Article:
Every spring, I start refilling the bird feeder on my back deck with seeds.
As the birds (and, ugh, squirrels) flit around during their meal, they accidentally scatter seeds everywhere. They fall down onto the grass, onto my deck, and occasionally, into some of my potted plants.
Birds are messy. (I should know; I own a parrot who enjoys whipping food – from seeds to fresh veggies – right out of his cage and onto my living room carpet.)
But this post isn’t about birds. It’s about what happens to the outdoor bird seed when it lands into the fertile soil that surrounds my potted plants.
And, in fact, this post isn’t even about that.
But humor me for a moment: the seeds fall. They land in the soil. And, frankly, I don’t know enough about cheap outdoor bird food to visually distinguish between the types of seeds.
But I do know this: when they fall into dirt, they grow into something green that resembles crab grass. A short, green, stocky stem emerges from the soil surrounding my marigolds or my tomato plants.
And I pluck them. To me, they’re weeds. Birdseed weeds.
Here’s the thing about pulling out these weeds: above the soil, they’re small. They look delicate and easily pluck-able.
But when I grab one and yank at it?
I unearth a complex and gnarly root system about five times as large as the weed itself.
And now, to the real topic of this post: anxiety and its hidden depth.
IT’S NOT AS FUN AS IT LOOKS ON TV
My husband and I are (attempting) to buy a house. It was fun, sort of, when we started: We scoured over the listings on the Zillow iPad app, we drove by the ones that looked promising, and then we set up visits with our buyer’s agent.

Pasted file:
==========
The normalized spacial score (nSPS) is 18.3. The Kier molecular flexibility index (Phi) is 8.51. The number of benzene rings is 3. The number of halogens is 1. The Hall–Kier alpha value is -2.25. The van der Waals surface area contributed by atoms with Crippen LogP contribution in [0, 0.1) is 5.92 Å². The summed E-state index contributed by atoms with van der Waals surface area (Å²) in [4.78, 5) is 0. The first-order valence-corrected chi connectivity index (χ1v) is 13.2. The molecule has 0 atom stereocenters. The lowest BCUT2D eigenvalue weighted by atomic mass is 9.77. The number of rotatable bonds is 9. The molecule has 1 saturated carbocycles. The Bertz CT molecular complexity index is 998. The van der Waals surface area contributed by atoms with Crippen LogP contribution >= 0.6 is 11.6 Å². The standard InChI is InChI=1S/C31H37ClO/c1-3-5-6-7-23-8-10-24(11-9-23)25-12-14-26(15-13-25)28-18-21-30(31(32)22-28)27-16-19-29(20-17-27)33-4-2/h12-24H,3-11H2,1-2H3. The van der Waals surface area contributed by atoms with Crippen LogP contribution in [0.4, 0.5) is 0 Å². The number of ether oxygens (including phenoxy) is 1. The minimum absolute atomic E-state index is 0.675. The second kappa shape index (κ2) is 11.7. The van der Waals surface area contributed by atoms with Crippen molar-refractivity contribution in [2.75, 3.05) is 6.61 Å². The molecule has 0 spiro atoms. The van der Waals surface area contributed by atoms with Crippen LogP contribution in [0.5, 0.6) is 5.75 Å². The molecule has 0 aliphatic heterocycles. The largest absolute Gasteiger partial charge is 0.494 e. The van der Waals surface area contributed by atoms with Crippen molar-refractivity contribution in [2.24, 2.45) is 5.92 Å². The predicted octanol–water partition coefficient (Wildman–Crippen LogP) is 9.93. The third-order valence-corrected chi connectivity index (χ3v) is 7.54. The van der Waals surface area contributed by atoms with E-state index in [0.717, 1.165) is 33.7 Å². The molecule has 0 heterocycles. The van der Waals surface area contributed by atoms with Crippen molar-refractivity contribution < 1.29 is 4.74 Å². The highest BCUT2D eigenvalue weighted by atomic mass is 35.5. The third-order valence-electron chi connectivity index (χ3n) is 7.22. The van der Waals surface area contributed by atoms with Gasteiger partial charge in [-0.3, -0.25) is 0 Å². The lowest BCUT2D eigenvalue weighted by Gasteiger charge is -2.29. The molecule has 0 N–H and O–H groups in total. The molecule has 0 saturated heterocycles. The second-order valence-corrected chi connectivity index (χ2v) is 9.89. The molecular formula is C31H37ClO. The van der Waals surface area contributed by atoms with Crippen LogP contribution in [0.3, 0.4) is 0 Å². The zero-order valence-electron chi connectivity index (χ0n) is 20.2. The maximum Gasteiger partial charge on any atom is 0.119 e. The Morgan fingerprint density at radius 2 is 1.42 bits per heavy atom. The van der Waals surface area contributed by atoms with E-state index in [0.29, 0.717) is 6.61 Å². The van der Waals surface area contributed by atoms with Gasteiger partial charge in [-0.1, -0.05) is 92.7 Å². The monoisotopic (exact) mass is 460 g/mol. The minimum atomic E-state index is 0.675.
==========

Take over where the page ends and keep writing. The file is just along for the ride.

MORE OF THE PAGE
The novelty wore off soon, perhaps after we walked through the tenth house on our list, or perhaps after we offer we put on our Dream Home was denied. Or maybe it happened when nearly all ten of our “favorite” houses were scooped up within a week. (Where we live, in a small-but-quickly-growing town in the middle of Pennsylvania, the market is weirdly hot.)
And that brings me to today. As my husband and I were driving home after a weekend visit with his parents, he asked me this:
“You know, whatever house we end up buying…I mean, we might only be there for five years or so. If there’s no work left in my industry, we’d have no choice but to move out of the area.”
Cue the minor breakdown. What? Whaaaat? I can barely plan for tomorrow and now, suddenly, I have to think about five years down the road?
Enter a long chain of catastrophic thinking that ended in tears. Well, not just tears — meta-tears.
(Check back tomorrow to see if my chain of negative thinking sounds anything like yours!)
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Last reviewed: 30 Mar 2013